The second problem is you are not seating your bullet deep enough and either the bullets shoulder is hitting the rifling before the bullet can enter the chamber fully or its OAL is so tight in tolerance that the crud of unburned powder left in the chamber is backing the case out that fraction. Remove your barrel an drop in your reloaded rounds and see where the end of the round is compared to the barrel hood. Drop in a factory round and see how it sits. Your hand loads should fit the same. Ignore some arbitrary OAL and seat your bullets as shown in the picture below for best results.
    [​IMG]
     
  20. huntershooter

    huntershooter Member

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    Listen to Vern.
    Seat and taper crimp in seperate operations.
     
  21. 243winxb

    243winxb Member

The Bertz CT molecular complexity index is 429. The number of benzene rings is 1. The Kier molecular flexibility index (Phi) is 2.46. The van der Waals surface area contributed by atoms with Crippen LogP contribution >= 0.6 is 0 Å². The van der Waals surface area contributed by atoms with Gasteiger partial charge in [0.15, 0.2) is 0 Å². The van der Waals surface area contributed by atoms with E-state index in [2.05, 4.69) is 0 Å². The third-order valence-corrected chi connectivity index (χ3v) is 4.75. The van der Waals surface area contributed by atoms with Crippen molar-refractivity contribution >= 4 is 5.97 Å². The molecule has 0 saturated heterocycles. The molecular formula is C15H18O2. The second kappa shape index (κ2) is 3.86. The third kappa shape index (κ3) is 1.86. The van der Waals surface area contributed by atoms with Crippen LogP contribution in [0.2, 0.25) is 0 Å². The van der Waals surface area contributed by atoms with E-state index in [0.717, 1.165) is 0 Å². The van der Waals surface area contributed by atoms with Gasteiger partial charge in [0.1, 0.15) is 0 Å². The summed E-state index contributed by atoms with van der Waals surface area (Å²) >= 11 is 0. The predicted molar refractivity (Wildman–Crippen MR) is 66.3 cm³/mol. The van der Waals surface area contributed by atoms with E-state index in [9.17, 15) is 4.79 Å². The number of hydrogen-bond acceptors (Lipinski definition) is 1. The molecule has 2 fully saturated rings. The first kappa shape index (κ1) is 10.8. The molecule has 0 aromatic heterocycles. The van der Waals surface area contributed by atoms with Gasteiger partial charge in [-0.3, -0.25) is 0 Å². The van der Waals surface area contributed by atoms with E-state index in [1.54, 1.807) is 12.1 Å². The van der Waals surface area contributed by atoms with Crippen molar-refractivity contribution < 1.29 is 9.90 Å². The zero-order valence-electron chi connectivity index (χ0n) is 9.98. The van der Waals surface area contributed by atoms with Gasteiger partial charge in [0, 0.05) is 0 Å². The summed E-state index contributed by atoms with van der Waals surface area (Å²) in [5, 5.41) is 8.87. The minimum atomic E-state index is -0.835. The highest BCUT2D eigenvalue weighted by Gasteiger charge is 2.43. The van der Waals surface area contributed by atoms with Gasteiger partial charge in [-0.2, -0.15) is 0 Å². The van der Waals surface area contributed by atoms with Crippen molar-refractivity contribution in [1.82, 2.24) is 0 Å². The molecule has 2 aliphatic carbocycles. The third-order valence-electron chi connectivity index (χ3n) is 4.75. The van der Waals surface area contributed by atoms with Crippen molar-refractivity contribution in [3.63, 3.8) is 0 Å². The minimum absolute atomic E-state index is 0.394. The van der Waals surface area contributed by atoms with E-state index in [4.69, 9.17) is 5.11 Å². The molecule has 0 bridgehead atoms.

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    jumping frog said "I use the Lee Factory Crimp Die to crimp and POST SIZE THE CASE." A standard taper crimp die is all that is needed. Why would you want to full length size a loaded round. There is a big difference in brass wall thickness from brass to brass. This mean a lead bullet is going to sometimes be made smaller in Diameter than it should be in the Lee die. As most have said, bell the case with the correct size expander, load the correct diameter bullet, seat the bullet without crimping, then taper crimp, not using a lee body die. Another good thiing to do is use brass of all the same lot and manufacture. This will give you better result and you will never wear out the brass, only loose it. When using mixed brass, you get a different crimp evertime, less important in a standard taper crimp die. But when you are Post body sizing in a Lee full body taper crimp die, itis NOt good. When setting up a standard taper crimp die, put the loaded round in the taper crimp station , ram all the way up, with the finished OAL you choose. Then hand turn the taper crimp die down till you feel it compress the brass into the bullet. This should give you a measurement close to .470" on the case mouth. As far as bullet diameter goes, some people dont even size a cast bullet, check the diameter, it should be .452" no bigger. When i cast, some bullets drop from the mould way to big, they MUST be sized. Any one that needs to use a Lee factory crimp dies that Post sizes is doing something wrong in the first place. When you buy cast bullets from an unknow maker, you never know what your getting. The bullet lube could be home made, the bullet could be unsized or to big or to small in diameter , the lead might be to soft.